A 2-kilometer-wide asteroid named 1998 OR2 just flew past the Earth, driving home one of the most common popular and enduring space myths: that the solar system is a crowded place, packed with flying rocks that constantly menace the Earth. This past week, many scientists and science journalists (including myself) on Twitter were bombarded with questions from people who were convinced that 1998 OR2 was a doomsday rock about to hit us.
In reality, space is overwhelmingly empty. It is empty to an extent that is far beyond human experience, far beyond most human imagination, even. We are surrounded by very little risk, because we are surrounded by extraordinary loneliness.
I understand why people worry, though. For decades we’ve been immersed in movies, TV shows, and comic books that depict a crowded version of space. The “asteroid field” in The Empire Strikes Back (shown up above) is a prime example. This kind of falsehood is almost essential for science fiction storytelling. Who wants to watch characters sailing uneventfully through empty space?
The need for recognizable, tangible drama is obvious in the stories pushed out by the tabloids (The Express in the UK is a regular offender), but it influences the language of more reputable outlets as well. “This giant asteroid will fly by Earth,” explained CNN in its headline. Veteran BBC journalist John Simpson described the asteroid’s trajectory as “a near miss.”
NASA is not immune, either. Its headline (“Asteroid 1998 OR2 to Safely Fly Past Earth This Week”) emphasized the lack of danger, but also gave a false sense of proximity. If you were reading carefully, you probably noticed that I did the exact same thing in the first sentence of this story. I wrote that the asteroid “flew past the Earth,” but the asteroid never came closer than 6.3 million kilometers from Earth. When something is 6.3 million kilometers away, does that really deserve to be called a flyby?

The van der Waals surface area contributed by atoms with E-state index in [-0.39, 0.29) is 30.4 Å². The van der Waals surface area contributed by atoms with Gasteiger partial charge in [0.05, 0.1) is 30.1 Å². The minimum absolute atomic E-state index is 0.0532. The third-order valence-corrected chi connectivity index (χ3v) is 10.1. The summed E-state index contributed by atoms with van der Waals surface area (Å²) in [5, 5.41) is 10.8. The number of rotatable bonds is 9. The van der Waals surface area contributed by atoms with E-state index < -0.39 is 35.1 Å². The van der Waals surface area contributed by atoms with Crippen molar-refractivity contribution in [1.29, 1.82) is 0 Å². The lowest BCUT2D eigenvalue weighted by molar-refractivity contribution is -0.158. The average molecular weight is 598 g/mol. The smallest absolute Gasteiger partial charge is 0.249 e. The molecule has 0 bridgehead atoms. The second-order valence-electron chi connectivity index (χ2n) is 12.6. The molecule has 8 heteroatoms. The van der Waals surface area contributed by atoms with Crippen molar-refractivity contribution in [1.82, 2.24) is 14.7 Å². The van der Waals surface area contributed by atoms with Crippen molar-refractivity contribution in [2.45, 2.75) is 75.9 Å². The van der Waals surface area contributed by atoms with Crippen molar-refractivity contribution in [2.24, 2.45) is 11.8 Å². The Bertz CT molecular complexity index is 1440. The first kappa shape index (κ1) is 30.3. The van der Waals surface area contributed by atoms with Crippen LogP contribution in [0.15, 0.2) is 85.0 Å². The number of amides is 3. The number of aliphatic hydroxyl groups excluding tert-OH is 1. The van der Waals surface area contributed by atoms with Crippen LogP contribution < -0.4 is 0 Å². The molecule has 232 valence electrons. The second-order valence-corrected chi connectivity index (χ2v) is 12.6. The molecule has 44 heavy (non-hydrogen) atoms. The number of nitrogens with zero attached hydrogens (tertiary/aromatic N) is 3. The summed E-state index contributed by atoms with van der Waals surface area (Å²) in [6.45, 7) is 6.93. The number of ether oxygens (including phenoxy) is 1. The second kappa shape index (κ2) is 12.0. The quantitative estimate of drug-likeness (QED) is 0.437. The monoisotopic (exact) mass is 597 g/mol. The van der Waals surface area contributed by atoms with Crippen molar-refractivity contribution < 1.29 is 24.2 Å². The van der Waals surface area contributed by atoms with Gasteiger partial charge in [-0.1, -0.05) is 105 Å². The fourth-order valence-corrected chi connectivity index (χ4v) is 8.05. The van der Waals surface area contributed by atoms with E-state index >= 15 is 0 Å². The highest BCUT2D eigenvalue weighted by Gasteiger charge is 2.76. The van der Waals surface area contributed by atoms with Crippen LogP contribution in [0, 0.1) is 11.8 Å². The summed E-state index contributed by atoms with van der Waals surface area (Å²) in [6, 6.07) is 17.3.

Part of the problem is that we have no familiar language or imagery with which to describe the emptiness of space. Kilometers and miles give us numbers to work with, but they lack context. When you say 6.3 million kilometers—that’s just 4 percent of the distance to the Sun, so it’s pretty close, right? Or it’s 15 times the distance to the Moon, so it’s pretty far, right?
Here’s an idea that might help: Try thinking about distances in space not in terms of absolute measures like kilometers, but in relevant units of size. If you are trying to picture the distance to something that is approaching Earth, think of it in Earth diameters. How far is 6.3 million kilometers? It’s about 500 Earth diameters.
The distance between Earth and 1998 OR2, shown to scale. Earth is the blue dot at left. The asteroid is represented by the smaller dot at right. I had to circle the two to make them visible.
Now you have some visual grounding to work with. Here is Earth. There, 500 Earth diameters away, is 1998 OR2. I made a very simple graphical representation of what that geometry, above. I drew an image box 1,000 pixels wide. I drew Earth (at left) 2 pixels wide. I drew 1998 OR2 at right, 500 Earth diameters away. Unless you blow up the image, you may not be able to see the dots; I had to circle them to make them noticeable. That is how empty space is.
(Strictly speaking, it’s still an exaggeration of how crowded space is. If I drew 1998 OR2 to scale, you definitely wouldn’t even be able to see it. I made it 1 pixel wide, but it should actually be about 1/7,000th of a pixel wide.)
With this kind of context, you can also translate the “flyby” of 1998 OR2 into human terms. A person is roughly 2 meters tall. If there’s another person 500 human heights from you, that puts her about 1 kilometer away. I don’t know about you, but if the the nearest person on Earth were 1 kilometer away, I wouldn’t consider that close at all. I certainly wouldn’t worry that she might be about to bump into me.
Several concerned folks on Twitter asked me if 1998 OR2 could change course slightly and hit us. The answer is simple and absolute. No, no more than that woman who is 1 kilometer away could suddenly teleport and knock you off your feet.